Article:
I’m pretty realistic.  Down syndrome will always play a role in our lives.  But as time has gone by I’ve learned it isn’t as scary as it first was.  When Charlie was first born I would work myself into a panic, frightened about all of the unknowns the future held for our sweet boy.  {As if I have a crystal ball for Henry and William}.

Initially I was fearful of the unknown.  And as far as Down syndrome was concerned I knew nothing.  So I educated myself.  I poured over books, searched online, called special research centers and clinics, talked with other parents and scheduled appointment after appointment with any specialist that would see us.  After all, my sweet boy may have Down syndrome, but he was going to be the best darn little boy with Down syndrome ever.

Weeks and months passed by and while I read everything I could get my hands on, I realized that no amount of research was ever going to reveal all of the “unknowns” of Down syndrome, or relieve any fears I had about the future.  My best bet was to simply focus on my son.  To enroll him in the local therapy services available to us.  Acknowledging that the emotional cost of travel and choosing to separate our family would never outweigh the advantages of a Down syndrome clinic half way across the country offering cutting edge services.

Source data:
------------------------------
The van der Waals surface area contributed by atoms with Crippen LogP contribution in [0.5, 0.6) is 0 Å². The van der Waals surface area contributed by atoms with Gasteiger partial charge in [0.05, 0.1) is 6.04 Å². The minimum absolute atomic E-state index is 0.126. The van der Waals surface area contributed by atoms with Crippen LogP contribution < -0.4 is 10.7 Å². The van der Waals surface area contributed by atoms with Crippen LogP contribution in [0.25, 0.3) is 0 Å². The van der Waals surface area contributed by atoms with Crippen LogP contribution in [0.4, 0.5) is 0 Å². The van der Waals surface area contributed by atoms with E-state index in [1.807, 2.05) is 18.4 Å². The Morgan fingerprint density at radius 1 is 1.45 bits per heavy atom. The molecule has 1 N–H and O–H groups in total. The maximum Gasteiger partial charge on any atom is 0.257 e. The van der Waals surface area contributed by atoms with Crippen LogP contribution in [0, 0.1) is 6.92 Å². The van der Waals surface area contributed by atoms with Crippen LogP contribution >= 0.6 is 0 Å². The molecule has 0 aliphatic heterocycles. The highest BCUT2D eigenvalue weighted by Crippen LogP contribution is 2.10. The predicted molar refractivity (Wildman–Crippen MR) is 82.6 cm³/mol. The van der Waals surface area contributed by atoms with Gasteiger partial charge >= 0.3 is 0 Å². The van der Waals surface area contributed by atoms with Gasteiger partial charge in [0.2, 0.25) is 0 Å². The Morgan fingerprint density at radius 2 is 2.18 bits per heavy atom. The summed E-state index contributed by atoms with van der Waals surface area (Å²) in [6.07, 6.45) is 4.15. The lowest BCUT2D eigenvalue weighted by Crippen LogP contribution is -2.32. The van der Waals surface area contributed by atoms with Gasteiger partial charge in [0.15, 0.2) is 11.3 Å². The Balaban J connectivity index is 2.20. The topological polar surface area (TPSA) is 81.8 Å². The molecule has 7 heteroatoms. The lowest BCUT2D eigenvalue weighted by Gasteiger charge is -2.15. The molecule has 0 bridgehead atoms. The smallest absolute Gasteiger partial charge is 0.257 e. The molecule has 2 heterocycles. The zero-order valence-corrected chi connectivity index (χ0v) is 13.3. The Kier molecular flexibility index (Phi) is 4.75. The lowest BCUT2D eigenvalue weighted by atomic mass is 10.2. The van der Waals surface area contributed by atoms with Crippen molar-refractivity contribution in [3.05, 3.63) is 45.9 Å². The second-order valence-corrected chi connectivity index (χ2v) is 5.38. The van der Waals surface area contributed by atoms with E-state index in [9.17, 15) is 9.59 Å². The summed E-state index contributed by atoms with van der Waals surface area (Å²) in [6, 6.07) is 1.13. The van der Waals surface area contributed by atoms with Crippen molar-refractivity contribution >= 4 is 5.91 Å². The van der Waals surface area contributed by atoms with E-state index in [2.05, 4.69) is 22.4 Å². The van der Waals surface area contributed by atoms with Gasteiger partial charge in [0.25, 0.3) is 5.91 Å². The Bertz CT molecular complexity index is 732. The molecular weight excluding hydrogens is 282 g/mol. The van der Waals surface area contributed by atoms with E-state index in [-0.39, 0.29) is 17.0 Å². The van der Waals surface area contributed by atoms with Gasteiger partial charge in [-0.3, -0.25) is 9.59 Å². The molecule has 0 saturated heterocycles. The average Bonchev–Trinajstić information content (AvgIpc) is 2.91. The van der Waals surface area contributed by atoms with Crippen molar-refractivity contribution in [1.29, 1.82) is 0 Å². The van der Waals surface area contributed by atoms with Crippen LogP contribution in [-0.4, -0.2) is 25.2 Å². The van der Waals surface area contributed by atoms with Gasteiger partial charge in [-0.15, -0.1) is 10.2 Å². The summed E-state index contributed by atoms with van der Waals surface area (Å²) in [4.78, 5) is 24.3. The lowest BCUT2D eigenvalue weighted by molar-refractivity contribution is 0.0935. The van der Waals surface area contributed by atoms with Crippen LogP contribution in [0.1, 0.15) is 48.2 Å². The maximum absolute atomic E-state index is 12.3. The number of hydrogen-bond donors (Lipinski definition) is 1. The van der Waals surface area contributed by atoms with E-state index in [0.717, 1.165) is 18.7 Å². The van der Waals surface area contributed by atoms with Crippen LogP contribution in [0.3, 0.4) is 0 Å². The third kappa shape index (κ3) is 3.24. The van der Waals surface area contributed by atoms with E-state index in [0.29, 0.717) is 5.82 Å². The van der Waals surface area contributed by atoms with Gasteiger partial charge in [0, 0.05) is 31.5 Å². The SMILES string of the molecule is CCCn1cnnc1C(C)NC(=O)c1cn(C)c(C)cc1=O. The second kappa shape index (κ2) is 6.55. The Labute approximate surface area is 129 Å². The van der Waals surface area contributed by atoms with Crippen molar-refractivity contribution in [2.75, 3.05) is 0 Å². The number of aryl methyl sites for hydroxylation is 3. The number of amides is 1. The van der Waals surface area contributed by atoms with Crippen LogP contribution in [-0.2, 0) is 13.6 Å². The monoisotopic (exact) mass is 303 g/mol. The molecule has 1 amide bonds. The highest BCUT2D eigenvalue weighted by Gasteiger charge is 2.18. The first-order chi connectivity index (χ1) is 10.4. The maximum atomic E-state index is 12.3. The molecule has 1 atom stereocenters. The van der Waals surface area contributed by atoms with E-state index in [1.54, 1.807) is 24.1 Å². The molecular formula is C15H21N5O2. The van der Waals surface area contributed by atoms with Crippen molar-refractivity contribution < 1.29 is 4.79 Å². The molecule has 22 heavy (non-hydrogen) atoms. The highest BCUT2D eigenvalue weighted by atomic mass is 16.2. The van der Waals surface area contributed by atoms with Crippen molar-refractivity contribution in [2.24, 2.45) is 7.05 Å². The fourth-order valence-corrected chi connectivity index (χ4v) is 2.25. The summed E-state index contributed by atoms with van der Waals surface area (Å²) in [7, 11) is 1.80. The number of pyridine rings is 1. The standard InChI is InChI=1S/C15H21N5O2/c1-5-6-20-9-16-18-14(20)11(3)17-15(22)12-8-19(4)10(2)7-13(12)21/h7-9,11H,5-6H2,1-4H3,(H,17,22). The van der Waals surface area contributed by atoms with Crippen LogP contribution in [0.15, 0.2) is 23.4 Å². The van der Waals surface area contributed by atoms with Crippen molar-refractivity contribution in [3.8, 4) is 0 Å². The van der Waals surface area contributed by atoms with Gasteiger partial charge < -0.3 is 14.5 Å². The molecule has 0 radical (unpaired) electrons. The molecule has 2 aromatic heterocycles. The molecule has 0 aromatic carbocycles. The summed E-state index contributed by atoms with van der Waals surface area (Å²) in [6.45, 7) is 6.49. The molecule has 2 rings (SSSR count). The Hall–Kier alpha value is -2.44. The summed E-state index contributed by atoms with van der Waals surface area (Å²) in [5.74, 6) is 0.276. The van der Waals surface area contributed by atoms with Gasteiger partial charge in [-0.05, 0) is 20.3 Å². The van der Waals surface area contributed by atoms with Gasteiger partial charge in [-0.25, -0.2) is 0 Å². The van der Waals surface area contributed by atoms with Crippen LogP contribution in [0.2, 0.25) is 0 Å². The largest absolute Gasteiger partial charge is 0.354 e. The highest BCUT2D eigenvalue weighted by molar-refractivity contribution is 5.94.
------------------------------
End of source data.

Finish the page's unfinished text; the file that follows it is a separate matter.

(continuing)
So instead of racing from one specialist to the next, we focused on Charlie.  We still welcomed therapists into our home, but I know without a doubt the best learning was done while brothers played together, during a playdate with friends, or around the kitchen table at dinner.

I also had to take a step back and be realistic.  There are plenty of {strong} opinions about the “right” and “wrong” way to raise a child with Down syndrome.  Were we delaying speech by allowing Charlie to use a regular sippy cup and not the special “honey bear” that so many other families choose?  Were we damaging Charlie’s feet by using orthotics in his shoes?  Was is wrong to choose a healthy and balanced diet instead of expensive and controversial supplements?  And the list goes on.  {Though I do have to report so far so good –  Charlie seems to be able to master any cup or water bottle that comes his direction.  He walks {runs} pretty much everywhere.  And the kid is healthy as a horse.}